The more science learns about memory, the mind, our experiences , how we feel , how we remember our lives, how we understand our lives, how we form the narrative of our lives the more Synecdoche NY makes sense. Other films may be more well made more satisfying , more in the now, But Synecdoche New York hits you fron somewhere deep, somewhere you just have to think about, to feel, to understand , if you are part of the unfortunate people who deal with existential angst.
It seems like Ted Mosbey (Josh Radner) is s decent director. Enjoyed happythankyoumoreplease. New York stills seems awesome and I have to say that there is that part of me that dreams of that city.
EDIT:: I heart this film. very quotable, we personal. It feels like an inner monologue.
The approach is marvellous because it is both data-driven (data-mining is used to identify which patients aren’t getting the care they need) and extremely compassionate (“super-utilizers” are voluntarily enrolled in programs where they get 24/7 guaranteed access to doctors, nurses and social workers). The programs are successful, and even though they cost a lot to administer, they still generate system-wide savings — one patient helped with this sort of care had previously cost $3.5 million a year because of heavy ER and ICU use. In other words, providing excellent, personalized care to the small number of patients who don’t fit the system’s model saves far more money than making the system more stringent, with more paperwork, higher co-pays and other punitive measures. It’s a win-win.
Always a silver lining. I salute Admiral Guillermo Wong. This shows how someone who is a party to corruption can be more damaging. By removing the person who should have been a beacon of hope towards reforms in the Armed Services, he dimmed the light of reform and even showed the younger officers how moral uprightness becomes a cross against keeping the position.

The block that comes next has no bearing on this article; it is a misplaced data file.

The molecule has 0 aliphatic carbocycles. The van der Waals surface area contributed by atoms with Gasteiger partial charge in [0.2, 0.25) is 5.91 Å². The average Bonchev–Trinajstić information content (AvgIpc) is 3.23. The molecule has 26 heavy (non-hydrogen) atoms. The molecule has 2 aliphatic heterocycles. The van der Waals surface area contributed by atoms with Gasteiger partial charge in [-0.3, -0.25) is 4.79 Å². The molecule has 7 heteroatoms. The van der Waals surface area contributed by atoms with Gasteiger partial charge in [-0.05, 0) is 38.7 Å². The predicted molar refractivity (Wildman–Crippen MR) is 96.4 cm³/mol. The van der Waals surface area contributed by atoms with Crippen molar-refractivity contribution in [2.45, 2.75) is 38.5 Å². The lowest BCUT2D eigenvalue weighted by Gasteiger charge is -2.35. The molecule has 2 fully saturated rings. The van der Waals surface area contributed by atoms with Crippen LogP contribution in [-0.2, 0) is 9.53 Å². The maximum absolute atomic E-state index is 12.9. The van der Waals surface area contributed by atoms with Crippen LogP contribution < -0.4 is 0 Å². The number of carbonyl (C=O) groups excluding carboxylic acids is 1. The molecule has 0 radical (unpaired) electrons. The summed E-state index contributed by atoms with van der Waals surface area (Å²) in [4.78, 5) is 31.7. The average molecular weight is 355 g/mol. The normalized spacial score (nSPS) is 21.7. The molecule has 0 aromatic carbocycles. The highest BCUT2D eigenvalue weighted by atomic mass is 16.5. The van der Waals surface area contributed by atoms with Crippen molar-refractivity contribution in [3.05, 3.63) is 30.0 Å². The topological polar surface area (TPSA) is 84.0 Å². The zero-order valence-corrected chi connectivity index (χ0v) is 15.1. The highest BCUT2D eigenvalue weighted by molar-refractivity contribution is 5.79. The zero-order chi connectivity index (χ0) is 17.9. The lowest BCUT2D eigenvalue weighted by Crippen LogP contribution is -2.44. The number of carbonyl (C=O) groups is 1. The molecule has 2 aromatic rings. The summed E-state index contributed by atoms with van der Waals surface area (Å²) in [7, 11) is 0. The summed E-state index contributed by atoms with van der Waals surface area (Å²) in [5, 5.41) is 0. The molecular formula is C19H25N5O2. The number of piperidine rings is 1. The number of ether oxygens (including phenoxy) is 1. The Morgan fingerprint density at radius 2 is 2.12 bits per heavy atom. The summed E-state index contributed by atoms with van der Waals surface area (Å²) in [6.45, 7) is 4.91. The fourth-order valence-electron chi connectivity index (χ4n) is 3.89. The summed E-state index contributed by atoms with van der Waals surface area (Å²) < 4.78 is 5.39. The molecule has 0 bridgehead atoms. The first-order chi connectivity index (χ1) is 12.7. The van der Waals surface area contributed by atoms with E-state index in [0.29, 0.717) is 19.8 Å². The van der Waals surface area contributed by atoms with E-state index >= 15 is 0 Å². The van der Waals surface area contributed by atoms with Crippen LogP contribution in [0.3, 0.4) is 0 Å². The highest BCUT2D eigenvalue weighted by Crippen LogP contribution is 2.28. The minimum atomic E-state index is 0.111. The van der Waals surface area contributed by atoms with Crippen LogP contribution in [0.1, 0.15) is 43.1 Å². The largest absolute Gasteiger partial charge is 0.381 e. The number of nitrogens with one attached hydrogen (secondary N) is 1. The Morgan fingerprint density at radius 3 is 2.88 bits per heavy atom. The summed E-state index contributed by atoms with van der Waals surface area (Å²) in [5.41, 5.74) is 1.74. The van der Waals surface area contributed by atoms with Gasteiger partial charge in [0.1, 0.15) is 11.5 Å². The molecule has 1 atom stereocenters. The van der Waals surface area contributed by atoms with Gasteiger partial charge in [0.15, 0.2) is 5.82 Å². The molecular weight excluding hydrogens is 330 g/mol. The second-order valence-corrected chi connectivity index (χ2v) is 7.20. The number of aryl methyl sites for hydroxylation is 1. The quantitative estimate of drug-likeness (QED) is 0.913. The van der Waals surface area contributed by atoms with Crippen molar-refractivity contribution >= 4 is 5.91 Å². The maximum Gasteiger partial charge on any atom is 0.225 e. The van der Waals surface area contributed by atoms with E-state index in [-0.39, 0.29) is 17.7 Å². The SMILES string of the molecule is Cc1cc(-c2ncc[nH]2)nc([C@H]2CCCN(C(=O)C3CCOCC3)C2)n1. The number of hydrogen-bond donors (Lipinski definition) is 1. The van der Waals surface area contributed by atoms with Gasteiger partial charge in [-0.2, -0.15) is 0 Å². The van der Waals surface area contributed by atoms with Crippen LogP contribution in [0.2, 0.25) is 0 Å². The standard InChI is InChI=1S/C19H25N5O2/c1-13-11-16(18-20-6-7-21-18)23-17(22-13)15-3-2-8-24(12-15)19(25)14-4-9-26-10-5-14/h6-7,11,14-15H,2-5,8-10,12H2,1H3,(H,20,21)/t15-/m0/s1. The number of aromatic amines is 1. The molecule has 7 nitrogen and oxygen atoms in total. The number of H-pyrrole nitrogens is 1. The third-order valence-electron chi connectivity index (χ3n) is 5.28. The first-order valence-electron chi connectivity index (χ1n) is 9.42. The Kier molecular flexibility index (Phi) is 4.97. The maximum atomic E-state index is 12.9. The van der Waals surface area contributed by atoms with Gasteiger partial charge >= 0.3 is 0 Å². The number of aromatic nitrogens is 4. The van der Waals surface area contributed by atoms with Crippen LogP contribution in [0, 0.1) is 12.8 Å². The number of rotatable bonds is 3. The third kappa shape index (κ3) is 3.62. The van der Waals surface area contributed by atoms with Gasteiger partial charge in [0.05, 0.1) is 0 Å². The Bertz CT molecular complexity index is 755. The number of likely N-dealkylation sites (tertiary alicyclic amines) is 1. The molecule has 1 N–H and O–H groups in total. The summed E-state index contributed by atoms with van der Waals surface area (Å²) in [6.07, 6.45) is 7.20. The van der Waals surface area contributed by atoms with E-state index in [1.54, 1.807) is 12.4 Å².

“When I was there..the programmed P40 million every month for PCDA was being controlled by the chief of staff. If we cannot come up with the amount, this is augmented by the major services – Navy, Air Force and the Army – and the key budgetary units, the PMA, the PSG and AFP Medical Center or V. Luna (Hospital) so that we could generate the P40 million a month which is equivalent to about P480 million a year and that is the so-called PCDA that is readily available to the disposal of the chief of staff,” Rabusa said.
For his part, Trillanes said the PCDA was given various names such as incentive pay or core command staff representation.
He added that while a representation allowance for the chief of staff is understandable, a P5 million monthly allowance is “staggering.”
“That’s a systemic form of corruption. The leader loses his moral authority to cleanse the system because [the corruption] is automatic,” he said in Pilipino.
He noted that only one military official, Admiral Guillermo Wong, had the guts to turn down the offer of discretionary funds from the military comptroller. He thus had a free hand to clean up the Philippine Navy.
However, he was later removed from his post by Reyes.
Garcia can still testify
“She was using photography to fill in a void emotionally, perhaps to satisfy herself,” Mr Maloof said. “The work has a life of its own. People want to see it.”
I keep on reading these words and thinking: “S/he was using xxxxx to fill in a void emotionally, perhaps to satisfy herself/himself” has that sad truth about it that is scary in way.
People who do not want to legalize gambling are either the moralizers or the people who benefit from it (drug and gambling lords, politicians and other government officials who extort from the gambling and drug lords). It is in some sense an unholy alliance. Legalization Now!!
Portugal’s drug experimentation
In 2000, Portugal passed a law decriminalizing the possession of drugs, continued to vigorously pursue drug traffickers and distributors, and improved access to treatment. What happened?
But nearly a decade later, there’s evidence that Portugal’s great drug experiment not only didn’t blow up in its face; it may have actually worked. More addicts are in treatment. Drug use among youths has declined in recent years. Life in Casal Ventoso, Lisbon’s troubled neighborhood, has improved. And new research, published in the British Journal of Criminology, documents just how much things have changed in Portugal. Coauthors Caitlin Elizabeth Hughes and Alex Stevens report a 63 percent increase in the number of Portuguese drug users in treatment and, shortly after the reforms took hold, a 499 percent increase in the amount of drugs seized — indications, the authors argue, that police officers, freed up from focusing on small-time possession, have been able to target big-time traffickers while drug addicts, no longer in danger of going to prison, have been able to get the help they need.